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There is a saying in humanitarian NGOs that the “aid stops where the road stops”, but that’s where SurfAid’s work begins.
Many people living in remote areas in Indonesia do not have access to basic public services, resulting in avoidable death and disease, especially among pregnant women and children under five. Geographical barriers also contribute to unacceptably high levels of malnutrition, diarrhoea and acute respiratory infections in children under five, which all have long term impacts on cognitive ability and economic productivity.
Indonesia is one of ten countries with the highest number of under-five deaths, and one of seven countries that account for over half of all maternal deaths worldwide. It is estimated that 70% of these deaths are preventable and that basic resources, including rudimentary health care, access to clean water, and improved nutrition, improve overall health.
SurfAid believes that mother and child health (MCH) can only be improved if basic health structures are in place and adequately equipped; that staff and volunteers are well trained, able and motivated to deliver appropriate health services; that mothers and caregivers understand and practice healthy behaviours and there is a positive environment to support and foster improved health behaviours.
The natural entry point for improving MCH in Indonesian communities is through the community health post (posyandu) and its community health volunteers (kaders). SurfAid supports 25 community health posts in 3 sub-districts in remote islands in Indonesia.
Each of the 3 sub districts have a public health centre that employs medically trained health professionals. The staff from these facilities are meant to visit remote communities monthly to deliver community health services, assisted by local community health volunteers. The community health posts focus on health issues relating to mothers, children and pregnant women.
There is a direct correlation between poor health post services and high levels of isolation and poverty. SurfAid aims to remedy this negative trend by working to improve community health posts so that they provide the highest quality of services. In Indonesia, the government calls these high quality health posts mandiri (in English: ‘Independent’).
To reach Mandiri level, local community health volunteers need to be well-trained, the clinic must run monthly, meet quality standards, generate operational funds and provide ancillary services, such as feeding programs for undernourished children.
Monthly training and coaching on mother and child health issues
Training was conducted for 336 community health volunteers and 40 groups for pregnant women & lactating mothers and husbands & mothers-in-law.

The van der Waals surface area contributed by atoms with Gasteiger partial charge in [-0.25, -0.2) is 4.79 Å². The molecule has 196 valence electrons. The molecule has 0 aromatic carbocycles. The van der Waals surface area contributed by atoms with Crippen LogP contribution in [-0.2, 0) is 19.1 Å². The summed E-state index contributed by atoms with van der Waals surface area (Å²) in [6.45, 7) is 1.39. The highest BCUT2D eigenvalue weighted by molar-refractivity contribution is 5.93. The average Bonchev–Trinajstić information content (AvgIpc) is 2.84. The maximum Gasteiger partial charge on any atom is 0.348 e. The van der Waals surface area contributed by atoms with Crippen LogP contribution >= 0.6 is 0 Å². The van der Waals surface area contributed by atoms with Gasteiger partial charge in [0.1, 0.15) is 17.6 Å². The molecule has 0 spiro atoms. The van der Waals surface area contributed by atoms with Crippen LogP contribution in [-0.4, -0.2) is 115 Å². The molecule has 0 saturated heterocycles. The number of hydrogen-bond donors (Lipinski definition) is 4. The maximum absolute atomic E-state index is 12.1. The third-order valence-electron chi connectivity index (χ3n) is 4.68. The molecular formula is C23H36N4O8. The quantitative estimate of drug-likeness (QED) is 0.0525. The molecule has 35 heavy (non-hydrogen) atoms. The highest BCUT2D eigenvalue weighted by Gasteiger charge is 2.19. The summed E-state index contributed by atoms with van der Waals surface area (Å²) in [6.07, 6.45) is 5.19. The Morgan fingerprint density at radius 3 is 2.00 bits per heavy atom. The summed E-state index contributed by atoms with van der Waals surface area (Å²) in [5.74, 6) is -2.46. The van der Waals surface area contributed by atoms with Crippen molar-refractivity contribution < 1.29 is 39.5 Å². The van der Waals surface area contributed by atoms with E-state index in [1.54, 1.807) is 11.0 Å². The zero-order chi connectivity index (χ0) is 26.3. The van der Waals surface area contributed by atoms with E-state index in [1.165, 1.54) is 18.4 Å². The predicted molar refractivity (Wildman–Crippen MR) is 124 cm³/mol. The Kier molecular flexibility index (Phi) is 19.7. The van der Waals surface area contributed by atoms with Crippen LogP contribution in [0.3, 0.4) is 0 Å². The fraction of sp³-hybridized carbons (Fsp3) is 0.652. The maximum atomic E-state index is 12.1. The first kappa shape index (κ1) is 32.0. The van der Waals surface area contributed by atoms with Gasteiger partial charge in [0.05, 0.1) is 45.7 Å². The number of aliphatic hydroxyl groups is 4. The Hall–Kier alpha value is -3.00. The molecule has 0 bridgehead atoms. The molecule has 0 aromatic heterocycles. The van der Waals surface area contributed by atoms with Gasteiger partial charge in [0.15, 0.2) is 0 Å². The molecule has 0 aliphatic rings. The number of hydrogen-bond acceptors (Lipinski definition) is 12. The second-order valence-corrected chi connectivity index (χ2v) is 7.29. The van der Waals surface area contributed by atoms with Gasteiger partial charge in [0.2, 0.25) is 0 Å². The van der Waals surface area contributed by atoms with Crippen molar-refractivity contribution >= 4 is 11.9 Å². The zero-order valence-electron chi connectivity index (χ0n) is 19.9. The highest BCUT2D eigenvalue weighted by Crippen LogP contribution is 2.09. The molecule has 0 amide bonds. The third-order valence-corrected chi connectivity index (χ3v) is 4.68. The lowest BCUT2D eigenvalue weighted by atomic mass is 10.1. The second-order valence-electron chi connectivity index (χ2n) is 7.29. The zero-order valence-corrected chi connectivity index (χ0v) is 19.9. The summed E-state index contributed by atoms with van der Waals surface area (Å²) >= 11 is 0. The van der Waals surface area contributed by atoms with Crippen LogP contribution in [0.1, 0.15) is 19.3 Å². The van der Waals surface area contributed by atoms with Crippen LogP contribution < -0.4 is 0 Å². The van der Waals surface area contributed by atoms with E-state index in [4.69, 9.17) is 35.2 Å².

Many of life’s important lessons and skills are learned outside the classroom, and we know that workshops alone are not enough. Community members and local staff need a foundation on which to build increasingly complex skills. That is why continuous coaching and capacity-building over time are so important.
SurfAid Indonesia uses ‘accompaniment’ to ensure important issues are continuously addressed, and communities can learn, make mistakes and learn from mistakes at their own pace. We enable local people to apply their own good ideas, rather than simply delivering our own. Our local staff live and work alongside people in remote communities to facilitate this slow but highly effective change.
Sessions and materials developed on the most important health behaviours
Including antenatal care and giving birth with the help of a health professional, visiting the health posts for weighing & monitoring of infants, using clean water for drinking and consumption and washing hands with clean water and soap.
Managing small businesses
30 groups are now actively managing small businesses; Chicken farms, catfish farms, corn cultivation and banana and sweet potato chips production. In the long run, these small income generating activities will fund additional caring programs of the community health posts. 7 are already able to contribute to the community health posts. 42 groups improved their quality level. 30 community health posts are now mandiri.
SurfAid is implementing an overarching mother and child health program across remote villages in Indonesia, where simultaneous projects are targeting access to clean water and improved food security.
This project is one of many smaller projects that all contribute to supporting communities to become more independent.